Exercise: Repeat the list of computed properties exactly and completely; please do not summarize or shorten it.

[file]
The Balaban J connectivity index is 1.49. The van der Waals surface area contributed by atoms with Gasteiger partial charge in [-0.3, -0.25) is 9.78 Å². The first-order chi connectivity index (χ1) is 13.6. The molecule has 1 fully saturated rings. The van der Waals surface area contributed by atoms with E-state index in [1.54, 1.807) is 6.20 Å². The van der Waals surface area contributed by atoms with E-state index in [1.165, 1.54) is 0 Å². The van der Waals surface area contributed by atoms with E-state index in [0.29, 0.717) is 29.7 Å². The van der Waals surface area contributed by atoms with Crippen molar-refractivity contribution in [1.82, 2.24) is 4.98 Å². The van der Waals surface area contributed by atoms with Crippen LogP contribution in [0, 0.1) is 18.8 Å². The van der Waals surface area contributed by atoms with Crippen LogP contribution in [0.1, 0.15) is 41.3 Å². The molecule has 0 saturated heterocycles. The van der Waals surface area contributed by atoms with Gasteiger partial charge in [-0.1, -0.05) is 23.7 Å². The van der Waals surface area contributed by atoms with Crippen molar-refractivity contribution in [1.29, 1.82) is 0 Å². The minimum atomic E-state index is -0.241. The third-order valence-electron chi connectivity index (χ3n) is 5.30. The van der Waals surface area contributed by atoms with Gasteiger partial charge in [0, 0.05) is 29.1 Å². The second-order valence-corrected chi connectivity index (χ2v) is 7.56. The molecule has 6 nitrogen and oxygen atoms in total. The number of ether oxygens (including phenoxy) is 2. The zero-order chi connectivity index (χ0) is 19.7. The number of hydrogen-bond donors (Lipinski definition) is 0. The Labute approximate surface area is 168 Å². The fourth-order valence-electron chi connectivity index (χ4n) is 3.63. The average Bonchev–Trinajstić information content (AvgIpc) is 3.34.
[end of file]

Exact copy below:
The Balaban J connectivity index is 1.49. The van der Waals surface area contributed by atoms with Gasteiger partial charge in [-0.3, -0.25) is 9.78 Å². The first-order chi connectivity index (χ1) is 13.6. The molecule has 1 fully saturated rings. The van der Waals surface area contributed by atoms with E-state index in [1.54, 1.807) is 6.20 Å². The van der Waals surface area contributed by atoms with E-state index in [1.165, 1.54) is 0 Å². The van der Waals surface area contributed by atoms with E-state index in [0.29, 0.717) is 29.7 Å². The van der Waals surface area contributed by atoms with Crippen molar-refractivity contribution in [1.82, 2.24) is 4.98 Å². The van der Waals surface area contributed by atoms with Crippen LogP contribution in [0, 0.1) is 18.8 Å². The van der Waals surface area contributed by atoms with Crippen LogP contribution in [0.1, 0.15) is 41.3 Å². The molecule has 0 saturated heterocycles. The van der Waals surface area contributed by atoms with Gasteiger partial charge in [-0.1, -0.05) is 23.7 Å². The van der Waals surface area contributed by atoms with Crippen molar-refractivity contribution in [1.29, 1.82) is 0 Å². The minimum atomic E-state index is -0.241. The third-order valence-electron chi connectivity index (χ3n) is 5.30. The van der Waals surface area contributed by atoms with Gasteiger partial charge in [0, 0.05) is 29.1 Å². The second-order valence-corrected chi connectivity index (χ2v) is 7.56. The molecule has 6 nitrogen and oxygen atoms in total. The number of ether oxygens (including phenoxy) is 2. The zero-order chi connectivity index (χ0) is 19.7. The number of hydrogen-bond donors (Lipinski definition) is 0. The Labute approximate surface area is 168 Å². The fourth-order valence-electron chi connectivity index (χ4n) is 3.63. The average Bonchev–Trinajstić information content (AvgIpc) is 3.34.